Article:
Before moving onto the next concept, there is one last detail I left out of the first diagram which is important to discuss. MainActivity is a prerequisite for building the object graph. Down the road, I know that several modules and screens may need access to it and the ever-ubiquitous context that it provides. Here is how I provide that activity to the graph:

Specifically, this is the entire flow from the time that the MainActivity requests an object graph, to the time it receives all of its dependencies:

  1. Android invokes onCreate() on the activity.
  2. buildMainComponent(activity) is invoked on the DaggerInjector. This method is a static function on the injector which builds the graph, using the supplied reference to the MainActivity.
  3. The builder gives the activity to whichever modules require it as a dependency.
  4. The builder creates the graph and caches it as a static property on the injector.
  5. The buildMainComponent() returns a reference to that graph and the MainActivity uses it to inject the missing classes into itself.

Since Activity classes cannot be instantiated by the user, the dependencies are late injected in onCreate(). This process happens as early as possible in the activity lifecycle to ensure all downstream procedures have the tools they need to function.

To see how this works in practice, look at the code here: Android Dagger Setup.

MVC Base Classes

One of my favorite aspects of this particular pattern is that you are not dependent on any third-party libraries to do the heavy lifting for you. Other architectures, such as Redux or Flux, can have so much overhead that you need to use a library to lighten the load. Not so with MVC! This bad boy boils down to 5 classes, 2 of which are just interfaces.

I won’t go through each class in detail, but will provide a general explanation of the high points:

  • ViewMvc The base class for all MVC interfaces and classes. It merely holds onto a reference of the inflated view.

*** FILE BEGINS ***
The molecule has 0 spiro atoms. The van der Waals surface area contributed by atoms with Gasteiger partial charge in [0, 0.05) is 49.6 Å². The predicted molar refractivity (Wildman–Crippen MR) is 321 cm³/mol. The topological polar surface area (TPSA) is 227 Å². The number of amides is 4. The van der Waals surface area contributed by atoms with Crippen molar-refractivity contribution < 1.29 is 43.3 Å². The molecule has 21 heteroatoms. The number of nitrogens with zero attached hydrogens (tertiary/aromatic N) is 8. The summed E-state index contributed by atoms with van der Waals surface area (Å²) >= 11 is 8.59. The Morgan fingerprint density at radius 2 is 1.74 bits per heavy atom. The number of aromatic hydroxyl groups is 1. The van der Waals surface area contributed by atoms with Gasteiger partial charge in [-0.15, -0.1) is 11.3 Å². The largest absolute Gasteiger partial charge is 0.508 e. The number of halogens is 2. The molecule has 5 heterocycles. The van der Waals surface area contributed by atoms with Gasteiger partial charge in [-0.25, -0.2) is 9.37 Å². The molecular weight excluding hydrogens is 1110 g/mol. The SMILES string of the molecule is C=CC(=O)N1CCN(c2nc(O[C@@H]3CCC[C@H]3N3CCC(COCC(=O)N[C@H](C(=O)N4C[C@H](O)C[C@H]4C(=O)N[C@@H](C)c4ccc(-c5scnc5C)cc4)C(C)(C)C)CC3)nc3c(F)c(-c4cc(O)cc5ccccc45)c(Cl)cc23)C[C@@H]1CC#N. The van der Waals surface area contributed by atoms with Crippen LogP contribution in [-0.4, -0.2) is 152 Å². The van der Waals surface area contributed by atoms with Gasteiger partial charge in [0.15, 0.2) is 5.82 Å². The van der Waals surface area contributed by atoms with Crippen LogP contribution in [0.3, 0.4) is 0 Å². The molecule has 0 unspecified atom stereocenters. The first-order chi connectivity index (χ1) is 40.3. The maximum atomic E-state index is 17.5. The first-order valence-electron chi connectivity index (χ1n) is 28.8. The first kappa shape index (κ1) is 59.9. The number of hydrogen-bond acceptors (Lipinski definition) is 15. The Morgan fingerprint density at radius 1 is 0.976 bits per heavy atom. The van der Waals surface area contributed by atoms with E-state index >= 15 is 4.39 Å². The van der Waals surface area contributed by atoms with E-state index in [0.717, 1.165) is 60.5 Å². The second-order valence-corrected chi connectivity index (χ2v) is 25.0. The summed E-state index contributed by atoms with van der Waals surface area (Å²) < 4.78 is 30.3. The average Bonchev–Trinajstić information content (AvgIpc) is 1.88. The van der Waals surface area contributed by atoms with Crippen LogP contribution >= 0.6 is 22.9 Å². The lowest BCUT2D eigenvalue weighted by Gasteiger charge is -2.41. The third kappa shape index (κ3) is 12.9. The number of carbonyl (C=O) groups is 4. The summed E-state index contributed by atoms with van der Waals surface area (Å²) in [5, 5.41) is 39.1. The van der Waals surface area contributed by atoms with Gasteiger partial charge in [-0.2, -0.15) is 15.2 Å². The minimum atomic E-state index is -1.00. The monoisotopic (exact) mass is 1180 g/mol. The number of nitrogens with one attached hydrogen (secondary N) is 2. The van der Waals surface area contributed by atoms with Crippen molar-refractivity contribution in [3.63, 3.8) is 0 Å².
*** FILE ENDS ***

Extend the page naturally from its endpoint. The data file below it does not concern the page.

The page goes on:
• BaseViewMvc Adds additional functionality to the root view saved in the ViewMvc, such as finding the view’s context or locating sub-views within the screen with findViewById().
  • BaseObservableViewMvc Based on BaseViewMvc, this class adds the ability to register listeners to respond to custom events, such as button taps, swipe gestures, or anything else a view may wish to dispatch.
  • ViewMvcFactory Generates all of the ViewMvc classes for each screen and injects the necessary dependencies into each view.

That’s it. If you are interested in seeing what these look like, take a look at the code here. As you will see later, these classes help us establish a pattern we use to exercise requirements 1 and 3.

Ignore Filters

The last foundational point I’ll discuss is the JaCoCo ignore filter. Having done everything possible to isolate and prepare our classes for unit testing, there are just some less critical areas that need to be left behind. This is the final aspect of pattern 3 that our setup helps us achieve. Here is the code coverage exclusion filter:

What kinds of classes didn’t make the cool kids club and got excluded? These filters cover several categories:

  • Activities: We’ve already spoken in depth about this.
  • Models: These files don’t contain any code worth testing since it is just a data container. JaCoCo still likes to cover these things unless told otherwise.
  • Dagger and DI: For obvious reasons, any code related to DI, factories, and forwarders are excluded. This also includes the ViewMvcFactory.
  • Auto-generated code: If I (or my teammates) didn’t write the code, then we don’t bother unit testing it. The Android build process, Dagger, and the Android Navigation Component collectively create a lot of extra classes that we can forget about.

To see how this works in practice, look at the code here: App Module Gradle File.